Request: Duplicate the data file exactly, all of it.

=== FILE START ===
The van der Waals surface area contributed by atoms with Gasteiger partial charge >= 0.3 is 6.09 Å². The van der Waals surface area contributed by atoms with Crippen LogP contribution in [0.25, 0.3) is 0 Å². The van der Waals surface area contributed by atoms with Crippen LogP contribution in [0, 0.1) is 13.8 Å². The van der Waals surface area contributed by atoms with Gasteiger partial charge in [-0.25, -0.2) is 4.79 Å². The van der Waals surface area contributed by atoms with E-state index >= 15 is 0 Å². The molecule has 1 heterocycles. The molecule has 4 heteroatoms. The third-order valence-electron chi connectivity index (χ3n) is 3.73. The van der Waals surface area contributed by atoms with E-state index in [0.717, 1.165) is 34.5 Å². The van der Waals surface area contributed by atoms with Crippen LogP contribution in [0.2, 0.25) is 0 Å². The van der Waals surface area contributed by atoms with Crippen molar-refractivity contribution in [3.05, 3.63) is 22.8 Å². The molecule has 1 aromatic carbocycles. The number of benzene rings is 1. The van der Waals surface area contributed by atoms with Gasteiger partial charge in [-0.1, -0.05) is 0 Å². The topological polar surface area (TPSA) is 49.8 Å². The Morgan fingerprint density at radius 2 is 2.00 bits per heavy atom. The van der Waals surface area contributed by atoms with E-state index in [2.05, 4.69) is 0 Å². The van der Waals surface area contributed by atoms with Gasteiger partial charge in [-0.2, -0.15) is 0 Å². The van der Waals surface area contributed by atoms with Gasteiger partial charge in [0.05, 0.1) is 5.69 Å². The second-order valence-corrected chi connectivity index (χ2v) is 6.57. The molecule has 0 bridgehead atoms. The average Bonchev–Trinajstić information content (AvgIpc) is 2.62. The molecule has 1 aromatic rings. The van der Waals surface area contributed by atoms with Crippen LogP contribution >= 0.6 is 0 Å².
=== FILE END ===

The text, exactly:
The van der Waals surface area contributed by atoms with Gasteiger partial charge >= 0.3 is 6.09 Å². The van der Waals surface area contributed by atoms with Crippen LogP contribution in [0.25, 0.3) is 0 Å². The van der Waals surface area contributed by atoms with Crippen LogP contribution in [0, 0.1) is 13.8 Å². The van der Waals surface area contributed by atoms with Gasteiger partial charge in [-0.25, -0.2) is 4.79 Å². The van der Waals surface area contributed by atoms with E-state index >= 15 is 0 Å². The molecule has 1 heterocycles. The molecule has 4 heteroatoms. The third-order valence-electron chi connectivity index (χ3n) is 3.73. The van der Waals surface area contributed by atoms with E-state index in [0.717, 1.165) is 34.5 Å². The van der Waals surface area contributed by atoms with Crippen LogP contribution in [0.2, 0.25) is 0 Å². The van der Waals surface area contributed by atoms with Crippen molar-refractivity contribution in [3.05, 3.63) is 22.8 Å². The molecule has 1 aromatic carbocycles. The number of benzene rings is 1. The van der Waals surface area contributed by atoms with Gasteiger partial charge in [-0.1, -0.05) is 0 Å². The topological polar surface area (TPSA) is 49.8 Å². The Morgan fingerprint density at radius 2 is 2.00 bits per heavy atom. The van der Waals surface area contributed by atoms with E-state index in [2.05, 4.69) is 0 Å². The van der Waals surface area contributed by atoms with Gasteiger partial charge in [-0.2, -0.15) is 0 Å². The van der Waals surface area contributed by atoms with Gasteiger partial charge in [0.05, 0.1) is 5.69 Å². The second-order valence-corrected chi connectivity index (χ2v) is 6.57. The molecule has 0 bridgehead atoms. The average Bonchev–Trinajstić information content (AvgIpc) is 2.62. The molecule has 1 aromatic rings. The van der Waals surface area contributed by atoms with Crippen LogP contribution >= 0.6 is 0 Å².